Australian research guides climate change adaptation in the Mekong Delta

By The Australian Centre for International Agricultural Research

As changes in weather patterns are being felt across the Lower Mekong Basin in Vietnam, the impacts of climate change are now being seen. Studies show that the basin is vulnerable to several climate change impacts that include a predicted mean temperature rise of approximately 0.8 degrees Celsius by 2030, as well as a regional increase in annual precipitation of 200 millimetres.

However, adaptation initiatives are underway, focussing on water management, agriculture, and natural disaster management. Working together with farmers in Australia and the Mekong Delta, Australia’s leading agricultural research for development agency, The Australian Centre for International Agricultural Research (ACIAR) has identified crop management technologies that would help these farmers cope with climate variability.

The green rice crop would normally indicate good growth and success. The severe soil salinity associated with a drought has
affected the capacity of the rice to flower and produce seed.


One research project has proven that the water-saving irrigation technique of alternate wetting and drying is a win-win innovation. This involves the farmer only irrigating just before the soil has dried so much that the plants will be excessively stressed, and as we know helps farmers to cope with water scarcity. Alternating wetting and drying also reduces methane emissions from paddy fields by up to 50 per cent, as well as saving water.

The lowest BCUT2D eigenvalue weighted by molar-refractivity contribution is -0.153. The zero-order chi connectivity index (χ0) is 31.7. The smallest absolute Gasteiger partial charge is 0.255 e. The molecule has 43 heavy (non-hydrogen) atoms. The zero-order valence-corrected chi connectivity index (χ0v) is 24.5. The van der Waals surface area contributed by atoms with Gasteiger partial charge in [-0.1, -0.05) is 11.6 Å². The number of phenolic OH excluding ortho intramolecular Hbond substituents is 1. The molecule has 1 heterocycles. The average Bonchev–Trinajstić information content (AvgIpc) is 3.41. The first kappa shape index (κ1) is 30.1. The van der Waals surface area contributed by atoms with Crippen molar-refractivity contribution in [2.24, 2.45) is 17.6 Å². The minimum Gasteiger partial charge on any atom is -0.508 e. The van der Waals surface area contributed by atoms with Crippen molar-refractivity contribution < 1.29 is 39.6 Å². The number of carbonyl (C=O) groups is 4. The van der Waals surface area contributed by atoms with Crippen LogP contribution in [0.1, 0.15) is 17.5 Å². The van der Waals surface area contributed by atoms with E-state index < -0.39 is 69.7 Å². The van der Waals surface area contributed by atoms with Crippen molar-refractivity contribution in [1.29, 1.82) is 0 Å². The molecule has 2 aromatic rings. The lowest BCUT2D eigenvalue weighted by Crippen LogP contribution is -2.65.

Currently many farmers in the Mekong Delta grow three crops of rice per year. ACIAR’s research showed farmers that by replacing one rice crop with an upland crop, such as a pulse, increases farmers’ income due to the high value of the upland crop, and reduces the irrigation water demand.

The research also discovered that farmers in the Mekong River Delta have been applying too much phosphorus fertiliser to their fields, resulting in substantial phosphorus accumulation in the soil. As we know in Australia—decreasing fertiliser applications increases farmers’ net income and limits the environmental footprint of agricultural production.

The upland farming systems are rapidly evolving in the Mekong from traditional to modern systems. Products from crop diversification of upland areas can be used for food and nutrition security as well as reduce water requirements.


In the saline zone of Bac Lieu Province, traditional rice farming is based on a long-duration local variety (called Mot Bui Do) grown during the wet season and maturing in the dry season. After the wet season finishes, flow in the Mekong reduces and saline water moves upstream, and this can happen early enough to impact on the rice.

Through ACIAR’s research, framers were introduced to short-duration high-yielding varieties reducing the salinity risk to the rice. Some farmers were also supported to utilise the saline water to grow saltwater shrimp in the field after the rice season, during the dry season—supplementing their income.

As the Mekong Delta is one of the most important food producing areas in the world, and one of the most vulnerable to climate change, to round things out, the Vietnamese Government felt it was important for them to be proactive in the understanding and mitigation of greenhouse gases.

Mega-deltas are vital food producing areas. It is through changes to productivity on these deltas that climate change may have the biggest impact on global food security. Of course many people and organisations are chipping in to address these problems globally—research is a village and ACIAR has been working on this for 35 years.

For more information, visit

Legumes intercropped with rice in Myanmar.

go to top

Share This
Share This